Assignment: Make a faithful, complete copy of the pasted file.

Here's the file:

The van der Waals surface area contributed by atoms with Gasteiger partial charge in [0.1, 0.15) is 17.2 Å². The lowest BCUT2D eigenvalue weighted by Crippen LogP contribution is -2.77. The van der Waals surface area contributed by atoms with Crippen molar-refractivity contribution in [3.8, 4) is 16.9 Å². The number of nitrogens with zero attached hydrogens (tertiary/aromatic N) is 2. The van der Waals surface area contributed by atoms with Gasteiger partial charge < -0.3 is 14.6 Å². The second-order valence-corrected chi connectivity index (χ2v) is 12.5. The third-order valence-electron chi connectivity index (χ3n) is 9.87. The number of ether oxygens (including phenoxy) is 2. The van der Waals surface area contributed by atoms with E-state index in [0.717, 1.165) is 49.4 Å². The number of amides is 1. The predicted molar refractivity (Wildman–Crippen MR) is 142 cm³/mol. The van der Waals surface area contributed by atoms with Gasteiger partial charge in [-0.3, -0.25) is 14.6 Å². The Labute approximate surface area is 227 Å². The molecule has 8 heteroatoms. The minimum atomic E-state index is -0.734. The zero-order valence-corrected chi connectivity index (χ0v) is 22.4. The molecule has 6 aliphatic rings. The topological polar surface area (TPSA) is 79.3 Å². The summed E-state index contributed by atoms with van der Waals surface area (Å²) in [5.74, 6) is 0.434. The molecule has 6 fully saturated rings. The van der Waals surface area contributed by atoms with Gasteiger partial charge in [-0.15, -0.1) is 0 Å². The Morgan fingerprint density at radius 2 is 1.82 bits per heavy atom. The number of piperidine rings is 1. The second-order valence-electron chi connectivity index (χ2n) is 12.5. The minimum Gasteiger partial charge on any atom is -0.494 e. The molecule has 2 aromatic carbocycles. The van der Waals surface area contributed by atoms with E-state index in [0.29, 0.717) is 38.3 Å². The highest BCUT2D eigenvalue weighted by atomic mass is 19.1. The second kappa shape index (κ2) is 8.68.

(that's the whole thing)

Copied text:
The van der Waals surface area contributed by atoms with Gasteiger partial charge in [0.1, 0.15) is 17.2 Å². The lowest BCUT2D eigenvalue weighted by Crippen LogP contribution is -2.77. The van der Waals surface area contributed by atoms with Crippen molar-refractivity contribution in [3.8, 4) is 16.9 Å². The number of nitrogens with zero attached hydrogens (tertiary/aromatic N) is 2. The van der Waals surface area contributed by atoms with Gasteiger partial charge < -0.3 is 14.6 Å². The second-order valence-corrected chi connectivity index (χ2v) is 12.5. The third-order valence-electron chi connectivity index (χ3n) is 9.87. The number of ether oxygens (including phenoxy) is 2. The van der Waals surface area contributed by atoms with E-state index in [0.717, 1.165) is 49.4 Å². The number of amides is 1. The predicted molar refractivity (Wildman–Crippen MR) is 142 cm³/mol. The van der Waals surface area contributed by atoms with Gasteiger partial charge in [-0.3, -0.25) is 14.6 Å². The Labute approximate surface area is 227 Å². The molecule has 8 heteroatoms. The minimum atomic E-state index is -0.734. The zero-order valence-corrected chi connectivity index (χ0v) is 22.4. The molecule has 6 aliphatic rings. The topological polar surface area (TPSA) is 79.3 Å². The summed E-state index contributed by atoms with van der Waals surface area (Å²) in [5.74, 6) is 0.434. The molecule has 6 fully saturated rings. The van der Waals surface area contributed by atoms with Gasteiger partial charge in [-0.15, -0.1) is 0 Å². The Morgan fingerprint density at radius 2 is 1.82 bits per heavy atom. The number of piperidine rings is 1. The second-order valence-electron chi connectivity index (χ2n) is 12.5. The minimum Gasteiger partial charge on any atom is -0.494 e. The molecule has 2 aromatic carbocycles. The van der Waals surface area contributed by atoms with E-state index in [0.29, 0.717) is 38.3 Å². The highest BCUT2D eigenvalue weighted by atomic mass is 19.1. The second kappa shape index (κ2) is 8.68.